MOSCOW — President Vladimir Putin's unexpected call for leniency in the Pussy Riot trial failed Friday to convince the wary defence that the three members of the all-girl punk band will be set free soon.
Growing global concern about Russia's latest politically-tinged trial -- this one pitting three women in their 20s against the Russian Orthodox Church -- saw Putin break silence about the controversy for the first time on a visit to London this week.
"I do not think that they should be judged too severely," he said in reference to a February "punk prayer" performance that the balaclava-clad band members staged inside Moscow's biggest cathedral against his rule.
The Russian strongman -- believed to have the final say in most decisions and one who is rarely contradicted by the courts -- added that he expected the band members to "draw their own conclusions" and learn from their mistakes.
"I hope that the court will make the right, well-founded ruling," he added.
The comments seemed to have left the beaten down defence team in a state of disbelief at what briefly looked like a turn of luck which ran counter to a week of hearings during which the prosecution had its way with the Moscow court.
"I treat Putin's statement as a signal -- as a certain turning point," an optimistic co-defence lawyer Mark Feygin told AFP before the start of Friday's hearings.
"It could be the system's signal about how to behave in the trial since international pressure has mounted greatly," he said in a telephone interview.
The punk band's one-minute stunt inside the Christ the Saviour Cathedral -- itself a symbol of the Church's resurgence under Putin's 12-year rule -- has turned into a global cause celebre symbolising Russia's lack of freedoms.
Group leader Nadezhda Tolokonnikova and band mates Maria Alyokhina and Yekaterina Samutsevich have already been in pre-trial detention for five months and could face seven years if convicted of hooliganism motivated by religious hatred.
Their case has drawn the interest of Western governments and international pop stars who don Pussy Riot shirts during performances and tweet about them to their hundreds of thousands of fans.
But the spirits of Feygin and other defence attorneys seemed to be sagging again badly by Friday evening after the presiding judge had barred 14 of the 17 defence witnesses from testifying in court.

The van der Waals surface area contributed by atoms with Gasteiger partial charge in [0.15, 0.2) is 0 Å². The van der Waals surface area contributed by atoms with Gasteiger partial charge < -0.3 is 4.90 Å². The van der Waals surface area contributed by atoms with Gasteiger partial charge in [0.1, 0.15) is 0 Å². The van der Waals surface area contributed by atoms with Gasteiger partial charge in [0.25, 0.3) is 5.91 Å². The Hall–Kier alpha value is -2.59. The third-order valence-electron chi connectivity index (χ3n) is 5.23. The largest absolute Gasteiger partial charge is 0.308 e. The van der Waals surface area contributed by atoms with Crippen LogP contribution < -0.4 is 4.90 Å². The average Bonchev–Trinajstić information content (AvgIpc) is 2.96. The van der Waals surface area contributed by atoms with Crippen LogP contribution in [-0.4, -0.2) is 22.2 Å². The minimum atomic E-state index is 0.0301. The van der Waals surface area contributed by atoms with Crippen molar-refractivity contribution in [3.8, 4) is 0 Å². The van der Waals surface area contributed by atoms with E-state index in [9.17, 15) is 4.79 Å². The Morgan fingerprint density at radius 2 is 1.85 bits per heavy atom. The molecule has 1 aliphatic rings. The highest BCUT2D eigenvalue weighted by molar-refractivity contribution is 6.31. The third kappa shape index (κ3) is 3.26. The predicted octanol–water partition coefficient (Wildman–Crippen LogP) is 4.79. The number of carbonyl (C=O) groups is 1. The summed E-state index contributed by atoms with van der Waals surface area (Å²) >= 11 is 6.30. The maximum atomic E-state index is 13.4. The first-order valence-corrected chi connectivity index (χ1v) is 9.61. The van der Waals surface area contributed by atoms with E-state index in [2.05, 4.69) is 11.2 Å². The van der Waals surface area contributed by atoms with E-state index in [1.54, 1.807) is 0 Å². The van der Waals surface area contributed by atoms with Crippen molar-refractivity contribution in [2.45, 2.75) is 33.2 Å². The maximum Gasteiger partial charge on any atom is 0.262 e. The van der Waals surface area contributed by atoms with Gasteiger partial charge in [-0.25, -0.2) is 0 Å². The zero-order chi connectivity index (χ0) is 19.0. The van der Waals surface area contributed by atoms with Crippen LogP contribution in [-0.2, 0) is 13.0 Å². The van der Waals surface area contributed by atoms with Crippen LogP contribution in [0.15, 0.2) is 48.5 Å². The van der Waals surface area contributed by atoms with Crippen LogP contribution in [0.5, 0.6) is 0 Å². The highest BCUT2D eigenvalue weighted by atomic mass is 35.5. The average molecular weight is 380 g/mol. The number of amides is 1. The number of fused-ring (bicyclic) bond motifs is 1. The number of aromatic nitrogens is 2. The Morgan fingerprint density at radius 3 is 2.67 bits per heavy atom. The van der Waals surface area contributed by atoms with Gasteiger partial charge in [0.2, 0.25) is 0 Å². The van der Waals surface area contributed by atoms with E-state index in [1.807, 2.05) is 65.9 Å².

"In the end, we are only going to question the defendents' two teachers and one of their classmates," the Interfax news agency quoted judge Marina Syrova as telling the courtroom.
"Nothing has changed," Feygin tweeted by Friday evening.
"Putin lied to everyone again," co-defence attorney Nikolai Polozov added on his own Twitter account.
The prosecution had earlier sought to keep all the defence witnesses from attending the hearings -- a move they justified by claiming their irrelevance to the case.
"The OMON (riot police) is pulling my witnesses out of the courtroom," Feygin tweeted shortly after the judge's decision.
The list of the original defence witnesses included the prominent protest leader and anti-corruption blogger Alexei Navalny and the award-winning novelist Lyudmila Ulitskaya.
Pussy Riot supporters had earlier expressed fears that Putin had made his London comments primarily to calm Western anger rather than push for the women's release.
The Russian strongman has rarely bowed in the face of Western pressure on domestic issues and spent the first months of his third term raising penalties on protesters and branding groups with Western funding as "foreign agents."
Pussy Riot's attorneys meanwhile have openly admitted that their best -- and possibly only -- form of defence rested on drawing global condemnation to what they see as disproportionate punishment for a prank stunt.
Hollywood star Danny De Vito joined the ranks of the band's growing global celebrity fan club on Friday by tweeting about them to his 2.3 million followers.
"Mr. Putin... Pussy Riot... set 'em free," the actor wrote.
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